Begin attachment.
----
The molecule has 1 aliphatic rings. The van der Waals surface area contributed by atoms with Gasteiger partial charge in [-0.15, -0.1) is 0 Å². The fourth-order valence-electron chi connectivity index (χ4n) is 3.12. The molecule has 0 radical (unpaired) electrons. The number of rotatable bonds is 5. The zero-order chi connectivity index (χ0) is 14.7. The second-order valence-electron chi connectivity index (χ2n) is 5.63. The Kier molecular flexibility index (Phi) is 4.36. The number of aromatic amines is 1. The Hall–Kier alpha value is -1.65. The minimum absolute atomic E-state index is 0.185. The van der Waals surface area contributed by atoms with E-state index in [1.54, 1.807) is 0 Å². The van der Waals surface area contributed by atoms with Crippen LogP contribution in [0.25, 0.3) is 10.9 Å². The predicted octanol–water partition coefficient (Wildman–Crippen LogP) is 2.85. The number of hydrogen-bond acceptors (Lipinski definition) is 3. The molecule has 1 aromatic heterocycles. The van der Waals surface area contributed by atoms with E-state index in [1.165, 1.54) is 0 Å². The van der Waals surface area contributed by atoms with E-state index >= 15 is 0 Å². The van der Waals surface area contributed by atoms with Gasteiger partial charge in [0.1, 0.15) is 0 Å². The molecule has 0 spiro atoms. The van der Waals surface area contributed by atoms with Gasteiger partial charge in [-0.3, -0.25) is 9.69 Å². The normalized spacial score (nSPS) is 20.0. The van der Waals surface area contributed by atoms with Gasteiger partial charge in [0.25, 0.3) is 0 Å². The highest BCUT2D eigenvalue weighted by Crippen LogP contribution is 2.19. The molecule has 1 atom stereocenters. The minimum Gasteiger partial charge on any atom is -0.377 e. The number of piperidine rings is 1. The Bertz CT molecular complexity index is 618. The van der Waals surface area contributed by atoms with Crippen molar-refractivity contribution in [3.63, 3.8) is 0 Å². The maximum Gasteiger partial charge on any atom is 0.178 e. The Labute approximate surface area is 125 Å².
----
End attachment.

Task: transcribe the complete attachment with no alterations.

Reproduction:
The molecule has 1 aliphatic rings. The van der Waals surface area contributed by atoms with Gasteiger partial charge in [-0.15, -0.1) is 0 Å². The fourth-order valence-electron chi connectivity index (χ4n) is 3.12. The molecule has 0 radical (unpaired) electrons. The number of rotatable bonds is 5. The zero-order chi connectivity index (χ0) is 14.7. The second-order valence-electron chi connectivity index (χ2n) is 5.63. The Kier molecular flexibility index (Phi) is 4.36. The number of aromatic amines is 1. The Hall–Kier alpha value is -1.65. The minimum absolute atomic E-state index is 0.185. The van der Waals surface area contributed by atoms with E-state index in [1.54, 1.807) is 0 Å². The van der Waals surface area contributed by atoms with Crippen LogP contribution in [0.25, 0.3) is 10.9 Å². The predicted octanol–water partition coefficient (Wildman–Crippen LogP) is 2.85. The number of hydrogen-bond acceptors (Lipinski definition) is 3. The molecule has 1 aromatic heterocycles. The van der Waals surface area contributed by atoms with E-state index in [1.165, 1.54) is 0 Å². The van der Waals surface area contributed by atoms with E-state index >= 15 is 0 Å². The van der Waals surface area contributed by atoms with Gasteiger partial charge in [0.1, 0.15) is 0 Å². The molecule has 0 spiro atoms. The van der Waals surface area contributed by atoms with Gasteiger partial charge in [-0.3, -0.25) is 9.69 Å². The normalized spacial score (nSPS) is 20.0. The van der Waals surface area contributed by atoms with Gasteiger partial charge in [0.25, 0.3) is 0 Å². The highest BCUT2D eigenvalue weighted by Crippen LogP contribution is 2.19. The molecule has 1 atom stereocenters. The minimum Gasteiger partial charge on any atom is -0.377 e. The number of piperidine rings is 1. The Bertz CT molecular complexity index is 618. The van der Waals surface area contributed by atoms with Crippen molar-refractivity contribution in [3.63, 3.8) is 0 Å². The maximum Gasteiger partial charge on any atom is 0.178 e. The Labute approximate surface area is 125 Å².